On February 7, 2023, US Congress resolved to denounce the horrors of socialism. House Concurrent Resolution 9 “denounces socialism and opposes the implementation of socialist policies in the United States.” The resolution passed with a vote of 328 – 86, with 14 Present votes. Every Republican and 109 Democrats voted yes on this resolution. This is in spite of socialism having a 36% favorability rating in the United States according to a September 2022 Pew Research Poll.
It comes as no surprise that a congress made up of over 50% millionaires would be against socialism. It should also come as no surprise that this resolution is based on lies about socialism. The resolution begins:
Denouncing the horrors of socialism.
Whereas socialist ideology necessitates a concentration of power that has time and time again collapsed into Communist regimes, totalitarian rule, and brutal dictatorships;
Whereas socialism has repeatedly led to famine and mass murders, and the killing of over 100,000,000 people worldwide;
These are often repeated lies about socialism. The 100 million number comes straight from the Black Book of Communism. This is a piece of fiction that has been thoroughly debunked. Even renowned anti-communist Noam Chomsky has pointed out the flawed perspective of this book. In Spectre Magazine No. 9 he wrote:
Overcoming amnesia, suppose we now apply the methodology of the Black Book and its reviewers to the full story, not just the doctrinally acceptable half. We therefore conclude that in India the democratic capitalist “experiment” since 1947 has caused more deaths than in the entire history of the “colossal, wholly failed…experiment” of Communism everywhere since 1917: over 100 million deaths by 1979, tens of millions more since, in India alone. The “criminal indictment” of the “democratic capitalist experiment” becomes harsher still if we turn to its effects after the fall of Communism: millions of corpses in Russia, to take one case, as Russia followed the confident prescription of the World Bank that “Countries that liberalise rapidly and extensively turn around more quickly [than those that do not],” returning to something like what it had been before World War I, a picture familiar throughout the “third world.” But “you can’t make an omelette without broken eggs,” as Stalin would have said. The indictment becomes far harsher if we consider these vast areas that remained under Western tutelage, yielding a truly “colossal” record of skeletons and “absolutely futile, pointless and inexplicable suffering” (Ryan). The indictment takes on further force when we add to the account the countries devastated by the direct assaults of Western power, and its clients, during the same years.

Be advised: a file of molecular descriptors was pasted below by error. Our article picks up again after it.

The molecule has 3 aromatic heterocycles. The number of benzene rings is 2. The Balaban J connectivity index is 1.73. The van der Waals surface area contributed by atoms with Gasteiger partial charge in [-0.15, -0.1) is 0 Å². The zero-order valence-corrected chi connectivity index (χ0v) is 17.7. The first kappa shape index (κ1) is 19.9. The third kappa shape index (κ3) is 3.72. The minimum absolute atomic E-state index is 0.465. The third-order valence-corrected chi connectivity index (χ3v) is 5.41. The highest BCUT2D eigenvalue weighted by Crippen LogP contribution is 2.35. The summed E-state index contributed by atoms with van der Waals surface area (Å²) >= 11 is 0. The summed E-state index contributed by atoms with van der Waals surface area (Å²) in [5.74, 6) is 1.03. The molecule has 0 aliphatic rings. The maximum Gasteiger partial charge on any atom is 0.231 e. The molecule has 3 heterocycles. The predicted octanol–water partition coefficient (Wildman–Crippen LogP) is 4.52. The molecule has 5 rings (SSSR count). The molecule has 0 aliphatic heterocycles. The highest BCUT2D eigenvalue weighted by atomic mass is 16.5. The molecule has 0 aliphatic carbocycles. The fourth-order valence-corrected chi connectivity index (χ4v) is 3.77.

These so-called horrors of socialism pale in comparison to the horrors of capitalism. Yet Congress has yet to pass a resolution condemning capitalism and its policies in the United States.
Some of the authors who contributed to the Black Book then criticized it after publication. As published in Lemonde in 1997 (translation by Google):
Jean-Louis Margolin and Nicolas Werth criticize Stéphane Courtois for considering “the criminal dimension as one of the dimensions specific to the entire communist system”, as he writes in his text. “This amounts to removing its historical character from the phenomenon,” says Jean-Louis Margolin. Even if the communist breeding ground can lead to mass crimes, the link between doctrine and practice is not obvious, contrary to what Stéphane Courtois says”. Disputing “approximations”, “contradictions” and “clumsiness that make sense”, the two authors criticize Stéphane Courtois for his “obsession with reaching one hundred million deaths”. Nicolas Werth thus counts fifteen million victims in the USSR, when Stéphane Courtois, in his introduction, adds five. Mr. Margolin explains “that he never mentioned a million deaths in Vietnam”.